I climb down past the now angry man. Now I’m the one slowing everyone down.

Reaching the floor, I adjust my backpack and head for the door but it’s slow going. The place is packed. It’s jammed with college kids drinking, eating, shouting, laughing, high-fiving, ignorning, and flirting.

I have to push my way through a phalanx of them perched on tall stools. Dirty looks rain down upon me and it enrages me. I just want out! It’s so loud in here, I can’t think. I must get out. I begin to shove my way through and the girls yelp and the boys begin to puff up.

I laugh, thinking about one of them coming down from their perches to confront an angry, determined, old man, and I smile a wicked smile to each that threatens me. None come down.

At last, freedom!

The sun is shining and the streets quickly swallow the sound of the crowd behind me until an almost desolate stillness settles in. I head vaguely uphill, thinking I might meander my way to work the long way about until I chance upon a vegetated alleyway with brick steps leading upwards.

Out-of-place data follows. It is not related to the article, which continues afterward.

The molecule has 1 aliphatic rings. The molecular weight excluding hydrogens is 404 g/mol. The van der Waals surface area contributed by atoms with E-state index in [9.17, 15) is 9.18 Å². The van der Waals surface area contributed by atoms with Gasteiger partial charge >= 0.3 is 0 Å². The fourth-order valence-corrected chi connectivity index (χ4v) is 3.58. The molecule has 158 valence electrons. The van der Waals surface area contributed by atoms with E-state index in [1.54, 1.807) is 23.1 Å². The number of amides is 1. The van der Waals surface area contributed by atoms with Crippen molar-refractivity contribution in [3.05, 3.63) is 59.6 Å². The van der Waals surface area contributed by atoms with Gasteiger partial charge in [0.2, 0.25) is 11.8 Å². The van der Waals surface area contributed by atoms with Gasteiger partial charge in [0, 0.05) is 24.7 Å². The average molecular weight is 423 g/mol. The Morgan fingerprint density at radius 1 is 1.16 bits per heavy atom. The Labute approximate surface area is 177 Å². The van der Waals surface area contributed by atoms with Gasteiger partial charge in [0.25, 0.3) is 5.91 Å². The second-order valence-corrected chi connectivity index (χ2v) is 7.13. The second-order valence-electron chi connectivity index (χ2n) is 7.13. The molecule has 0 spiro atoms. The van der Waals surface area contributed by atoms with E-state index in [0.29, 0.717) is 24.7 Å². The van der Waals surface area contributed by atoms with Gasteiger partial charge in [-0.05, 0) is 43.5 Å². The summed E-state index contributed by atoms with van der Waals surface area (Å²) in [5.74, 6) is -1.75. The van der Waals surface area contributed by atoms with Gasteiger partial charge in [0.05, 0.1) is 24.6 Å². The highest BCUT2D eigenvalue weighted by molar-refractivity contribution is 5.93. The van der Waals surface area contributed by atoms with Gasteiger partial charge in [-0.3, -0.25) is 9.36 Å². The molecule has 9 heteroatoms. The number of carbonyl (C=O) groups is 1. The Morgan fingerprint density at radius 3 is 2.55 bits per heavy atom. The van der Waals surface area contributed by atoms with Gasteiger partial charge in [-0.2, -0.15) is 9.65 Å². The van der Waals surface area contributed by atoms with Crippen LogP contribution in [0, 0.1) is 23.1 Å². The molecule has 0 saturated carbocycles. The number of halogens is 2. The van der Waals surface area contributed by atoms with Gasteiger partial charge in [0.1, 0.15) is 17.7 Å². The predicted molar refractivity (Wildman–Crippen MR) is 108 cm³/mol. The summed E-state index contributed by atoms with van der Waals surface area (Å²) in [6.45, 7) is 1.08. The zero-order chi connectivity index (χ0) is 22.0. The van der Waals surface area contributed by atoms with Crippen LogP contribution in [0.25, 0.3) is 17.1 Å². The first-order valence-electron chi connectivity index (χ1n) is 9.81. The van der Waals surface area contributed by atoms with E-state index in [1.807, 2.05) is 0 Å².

Guarded by slowly crumbling brick buildings I see the pathway switchback, and near the top, dozens of yards away, what looks like scree. Some sort of optical illusion makes the rock look like a running river of avalanche as I pass by, but when I stop, it stops. I take a few steps back and the flow moves uphill.